CPFL Energia S.A. (NYSE: CPL):
CPFL is a Brazilian utility, and according to Wikipedia, Brazil is the tenth largest energy consumer in the world. As “one of the fastest growing economies in the world,” Brazil offers investors utilities that should grow faster than their domestic counterparts. Analysts are expecting CPFL to grow earnings by about 6.6% over the next few years, and the company needs to meet these expectations to change the direction of its operations in the last few years. Over the last three years, operating cash flow was basically flat, but the company grew its capital expenditures by over 40% in the same time frame. While part of this has to do with multiple acquisitions, the company's balance sheet has been weakened by these purchases as well. In fact, in just the last year CPFL has seen its cash balance drop by $134 million while long-term debt has increased by over 80%. That being said, CPFL's dividend is the attraction at the current time, sporting a yield of over 7.6% on a trailing basis. If CPFL can realize cost savings and increase its growth rate from these acquisitions, this could be a good stock for income hungry investors.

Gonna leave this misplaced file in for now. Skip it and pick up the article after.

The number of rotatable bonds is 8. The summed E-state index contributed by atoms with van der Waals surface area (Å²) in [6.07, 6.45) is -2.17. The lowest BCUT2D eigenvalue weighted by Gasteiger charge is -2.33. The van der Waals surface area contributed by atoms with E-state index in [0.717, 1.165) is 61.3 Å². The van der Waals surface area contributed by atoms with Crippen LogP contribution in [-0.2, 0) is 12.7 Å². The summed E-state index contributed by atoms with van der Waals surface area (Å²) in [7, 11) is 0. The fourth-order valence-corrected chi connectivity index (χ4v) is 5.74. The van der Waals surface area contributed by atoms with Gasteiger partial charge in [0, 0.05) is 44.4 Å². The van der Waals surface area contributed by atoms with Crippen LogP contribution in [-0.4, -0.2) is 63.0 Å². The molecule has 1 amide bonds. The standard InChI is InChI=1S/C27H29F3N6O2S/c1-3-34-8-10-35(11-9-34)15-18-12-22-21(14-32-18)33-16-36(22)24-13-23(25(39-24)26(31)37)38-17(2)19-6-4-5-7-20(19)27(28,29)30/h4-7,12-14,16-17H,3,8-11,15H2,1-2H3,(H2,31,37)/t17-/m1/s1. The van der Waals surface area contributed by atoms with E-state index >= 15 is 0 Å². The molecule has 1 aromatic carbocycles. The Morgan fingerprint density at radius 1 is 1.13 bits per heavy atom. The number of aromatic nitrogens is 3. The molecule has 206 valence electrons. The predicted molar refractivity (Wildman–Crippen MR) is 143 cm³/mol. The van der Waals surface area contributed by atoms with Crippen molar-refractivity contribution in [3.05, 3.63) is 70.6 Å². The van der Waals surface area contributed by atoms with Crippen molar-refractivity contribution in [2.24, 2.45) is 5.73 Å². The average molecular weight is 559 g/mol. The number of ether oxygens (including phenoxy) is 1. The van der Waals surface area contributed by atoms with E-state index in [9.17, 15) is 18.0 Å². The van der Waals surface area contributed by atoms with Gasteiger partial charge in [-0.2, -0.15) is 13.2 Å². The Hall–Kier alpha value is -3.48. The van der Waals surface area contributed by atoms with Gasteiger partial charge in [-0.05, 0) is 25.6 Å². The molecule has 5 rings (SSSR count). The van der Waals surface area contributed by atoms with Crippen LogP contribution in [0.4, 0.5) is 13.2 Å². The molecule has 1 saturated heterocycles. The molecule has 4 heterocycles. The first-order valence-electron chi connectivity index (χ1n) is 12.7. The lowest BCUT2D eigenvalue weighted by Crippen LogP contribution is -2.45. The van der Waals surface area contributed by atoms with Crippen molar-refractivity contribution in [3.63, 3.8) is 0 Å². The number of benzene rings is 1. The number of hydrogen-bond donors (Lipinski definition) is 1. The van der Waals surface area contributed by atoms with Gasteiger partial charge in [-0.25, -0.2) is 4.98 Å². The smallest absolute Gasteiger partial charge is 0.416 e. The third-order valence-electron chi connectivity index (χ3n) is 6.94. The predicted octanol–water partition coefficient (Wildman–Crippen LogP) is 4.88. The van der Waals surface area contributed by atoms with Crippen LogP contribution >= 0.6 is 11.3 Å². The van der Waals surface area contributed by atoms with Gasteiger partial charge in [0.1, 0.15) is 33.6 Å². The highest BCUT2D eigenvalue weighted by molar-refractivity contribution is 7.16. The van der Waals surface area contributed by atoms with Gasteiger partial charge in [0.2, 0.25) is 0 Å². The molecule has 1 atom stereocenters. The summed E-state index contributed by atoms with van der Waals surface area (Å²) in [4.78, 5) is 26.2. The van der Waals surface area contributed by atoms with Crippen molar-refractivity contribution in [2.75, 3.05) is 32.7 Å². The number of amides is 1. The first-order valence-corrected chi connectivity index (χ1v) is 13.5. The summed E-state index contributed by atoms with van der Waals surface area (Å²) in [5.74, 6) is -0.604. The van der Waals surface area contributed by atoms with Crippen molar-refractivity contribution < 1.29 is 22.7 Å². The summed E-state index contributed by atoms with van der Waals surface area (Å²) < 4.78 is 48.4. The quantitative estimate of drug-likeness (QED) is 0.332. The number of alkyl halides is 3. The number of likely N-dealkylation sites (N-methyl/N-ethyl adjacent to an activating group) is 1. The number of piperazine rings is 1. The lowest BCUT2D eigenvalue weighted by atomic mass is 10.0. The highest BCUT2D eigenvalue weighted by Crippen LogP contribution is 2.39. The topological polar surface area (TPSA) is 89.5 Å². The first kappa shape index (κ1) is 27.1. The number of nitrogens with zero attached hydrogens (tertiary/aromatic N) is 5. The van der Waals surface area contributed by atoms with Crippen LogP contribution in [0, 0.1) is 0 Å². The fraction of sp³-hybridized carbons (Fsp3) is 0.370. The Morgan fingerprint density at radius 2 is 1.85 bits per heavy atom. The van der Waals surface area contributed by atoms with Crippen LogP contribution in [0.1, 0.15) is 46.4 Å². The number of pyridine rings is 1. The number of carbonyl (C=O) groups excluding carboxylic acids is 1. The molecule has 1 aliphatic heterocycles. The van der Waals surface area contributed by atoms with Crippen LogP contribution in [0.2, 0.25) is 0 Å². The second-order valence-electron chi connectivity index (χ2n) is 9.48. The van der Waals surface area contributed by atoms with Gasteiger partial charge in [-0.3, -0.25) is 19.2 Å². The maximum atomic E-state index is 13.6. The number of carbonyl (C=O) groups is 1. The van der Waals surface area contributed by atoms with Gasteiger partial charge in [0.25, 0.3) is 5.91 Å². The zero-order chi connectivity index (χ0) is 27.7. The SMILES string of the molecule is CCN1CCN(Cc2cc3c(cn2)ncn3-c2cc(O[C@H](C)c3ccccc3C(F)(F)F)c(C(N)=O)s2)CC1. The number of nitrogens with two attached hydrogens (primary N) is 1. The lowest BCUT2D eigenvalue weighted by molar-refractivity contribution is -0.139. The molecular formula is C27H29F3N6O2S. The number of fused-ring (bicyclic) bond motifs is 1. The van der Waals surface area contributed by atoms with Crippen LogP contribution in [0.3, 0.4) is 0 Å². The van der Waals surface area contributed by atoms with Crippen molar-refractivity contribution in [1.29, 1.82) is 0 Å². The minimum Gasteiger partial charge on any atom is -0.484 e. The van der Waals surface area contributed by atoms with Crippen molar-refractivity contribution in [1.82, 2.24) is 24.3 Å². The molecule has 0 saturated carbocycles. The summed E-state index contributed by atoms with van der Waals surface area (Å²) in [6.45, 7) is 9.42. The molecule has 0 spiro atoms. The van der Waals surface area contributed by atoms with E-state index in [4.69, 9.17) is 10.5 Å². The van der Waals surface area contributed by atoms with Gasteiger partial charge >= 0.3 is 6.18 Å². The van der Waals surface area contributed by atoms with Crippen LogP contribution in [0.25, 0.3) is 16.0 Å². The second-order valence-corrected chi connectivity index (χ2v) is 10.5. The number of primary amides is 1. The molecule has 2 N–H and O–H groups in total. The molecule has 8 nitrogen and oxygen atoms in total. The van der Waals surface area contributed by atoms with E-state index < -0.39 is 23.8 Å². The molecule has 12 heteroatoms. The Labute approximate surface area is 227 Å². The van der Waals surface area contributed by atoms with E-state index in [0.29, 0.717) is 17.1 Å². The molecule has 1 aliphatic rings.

Energy Company of Minas Gerias (NYSE: CIG)
Though this company sounds like the power company for a city in The Lord Of The Rings, it's actually a Brazilian utility as well. Given that we know Brazil is a fast growing economy, it makes sense that there could be multiple opportunities in this sector. However, there are several huge differences between Energy Company of Minas Gerias and CPFL. First, CIG has a lower yield at about 5.27%, but the company only paid out 33.67% of its free cash flow versus an over 70% payout ratio at CPFL. Second, CIG has grown operating cash flow slightly at 2.61% in the last three years versus flat growth at CPFL. The two biggest differences between the companies have to do with their balance sheets. While CPFL has seen its balance sheet weaken significantly, CIG has decreased long-term debt by over 40% in the last four quarters. In addition, CIG sells for a seemingly cheap forward P/E ratio of just 4.94. However, there is one problem, analysts are calling for EPS contraction over the next few years to the tune of 4.6%. If CIG can prove analysts wrong, the company's low payout ratio and respectable dividend could be an attractive way to play Brazil's growing economy.